September 2016 by Margaret R. Slater, DVM, PhD

Audience: Executive Leadership, Veterinary Team

Video Length: 42 minutes

Within the last few years there has been increasing controversy regarding the long-standing recommendation that nearly all pet cats and dogs should be spayed or neutered, with new debate around when and even if such surgery should be performed. This session presents a critical assessment of the currently available literature regarding spay/neuter in dogs and cats considering both individual animal and population level aspects. It provides an overview of the evidence regarding both the risk and benefits of sterilization surgery and their implications for recommendations regarding the procedure. This presentation was recorded at the 2016 ASPCA Cornell Maddie's® Shelter Medicine conference at Cornell University.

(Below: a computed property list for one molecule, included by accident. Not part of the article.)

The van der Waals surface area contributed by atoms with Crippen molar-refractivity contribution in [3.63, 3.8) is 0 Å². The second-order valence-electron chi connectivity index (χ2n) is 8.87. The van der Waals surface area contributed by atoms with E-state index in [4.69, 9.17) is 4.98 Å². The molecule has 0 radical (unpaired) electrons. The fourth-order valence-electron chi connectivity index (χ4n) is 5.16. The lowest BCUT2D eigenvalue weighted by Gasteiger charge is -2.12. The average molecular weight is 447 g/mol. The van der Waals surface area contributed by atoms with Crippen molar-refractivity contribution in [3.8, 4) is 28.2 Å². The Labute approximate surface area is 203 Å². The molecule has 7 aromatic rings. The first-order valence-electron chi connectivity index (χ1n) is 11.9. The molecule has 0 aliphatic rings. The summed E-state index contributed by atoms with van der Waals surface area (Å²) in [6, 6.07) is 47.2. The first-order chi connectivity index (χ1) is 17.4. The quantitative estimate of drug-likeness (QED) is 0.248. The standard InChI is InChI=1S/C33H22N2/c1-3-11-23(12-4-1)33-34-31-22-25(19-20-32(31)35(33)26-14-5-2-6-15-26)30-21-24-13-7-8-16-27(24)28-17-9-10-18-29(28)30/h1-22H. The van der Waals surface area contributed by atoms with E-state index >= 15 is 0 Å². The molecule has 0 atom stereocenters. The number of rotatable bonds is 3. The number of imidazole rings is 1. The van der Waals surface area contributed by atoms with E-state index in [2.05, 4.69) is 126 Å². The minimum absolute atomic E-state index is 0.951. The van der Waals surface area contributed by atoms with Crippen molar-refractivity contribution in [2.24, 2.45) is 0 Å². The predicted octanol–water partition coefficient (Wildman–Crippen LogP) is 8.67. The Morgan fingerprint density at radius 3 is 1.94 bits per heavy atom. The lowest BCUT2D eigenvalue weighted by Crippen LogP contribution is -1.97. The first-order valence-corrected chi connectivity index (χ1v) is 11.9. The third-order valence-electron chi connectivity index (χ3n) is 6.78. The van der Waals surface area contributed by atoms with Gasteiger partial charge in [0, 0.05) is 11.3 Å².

About Dr. Margaret Slater

Dr. Slater obtained her DVM from Cornell University in 1986 and spent a year in small animal practice. She returned to Cornell to complete a PhD in epidemiology in 1990. Dr. Slater was on the faculty of the College of Veterinary Medicine at Texas A&M University from 1990 until 2008 when she joined the American Society for the Prevention of Cruelty to Animals. Dr. Slater is internationally recognized for her work on the sources, problems and potential solutions for free-roaming cats and dogs. She is on the International Advisory Council Science Advisory Board of the Alliance for Contraception in Cat and Dogs and has more than 115 peer-reviewed publications and two books.